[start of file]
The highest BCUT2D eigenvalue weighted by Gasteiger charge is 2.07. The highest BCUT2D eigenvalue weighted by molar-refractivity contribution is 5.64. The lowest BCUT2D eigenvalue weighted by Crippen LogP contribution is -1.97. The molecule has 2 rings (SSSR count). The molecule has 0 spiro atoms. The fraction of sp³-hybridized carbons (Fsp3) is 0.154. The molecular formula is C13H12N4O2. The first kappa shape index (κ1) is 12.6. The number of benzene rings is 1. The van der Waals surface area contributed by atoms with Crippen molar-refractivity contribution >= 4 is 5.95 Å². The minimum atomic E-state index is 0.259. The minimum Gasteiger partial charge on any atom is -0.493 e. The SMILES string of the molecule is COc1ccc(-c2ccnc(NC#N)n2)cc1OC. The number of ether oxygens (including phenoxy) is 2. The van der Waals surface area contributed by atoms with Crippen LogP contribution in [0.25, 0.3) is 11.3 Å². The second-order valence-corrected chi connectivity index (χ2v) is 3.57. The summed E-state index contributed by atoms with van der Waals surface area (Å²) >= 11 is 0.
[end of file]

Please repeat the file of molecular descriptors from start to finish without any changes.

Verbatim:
The highest BCUT2D eigenvalue weighted by Gasteiger charge is 2.07. The highest BCUT2D eigenvalue weighted by molar-refractivity contribution is 5.64. The lowest BCUT2D eigenvalue weighted by Crippen LogP contribution is -1.97. The molecule has 2 rings (SSSR count). The molecule has 0 spiro atoms. The fraction of sp³-hybridized carbons (Fsp3) is 0.154. The molecular formula is C13H12N4O2. The first kappa shape index (κ1) is 12.6. The number of benzene rings is 1. The van der Waals surface area contributed by atoms with Crippen molar-refractivity contribution >= 4 is 5.95 Å². The minimum atomic E-state index is 0.259. The minimum Gasteiger partial charge on any atom is -0.493 e. The SMILES string of the molecule is COc1ccc(-c2ccnc(NC#N)n2)cc1OC. The number of ether oxygens (including phenoxy) is 2. The van der Waals surface area contributed by atoms with Crippen LogP contribution in [0.25, 0.3) is 11.3 Å². The second-order valence-corrected chi connectivity index (χ2v) is 3.57. The summed E-state index contributed by atoms with van der Waals surface area (Å²) >= 11 is 0.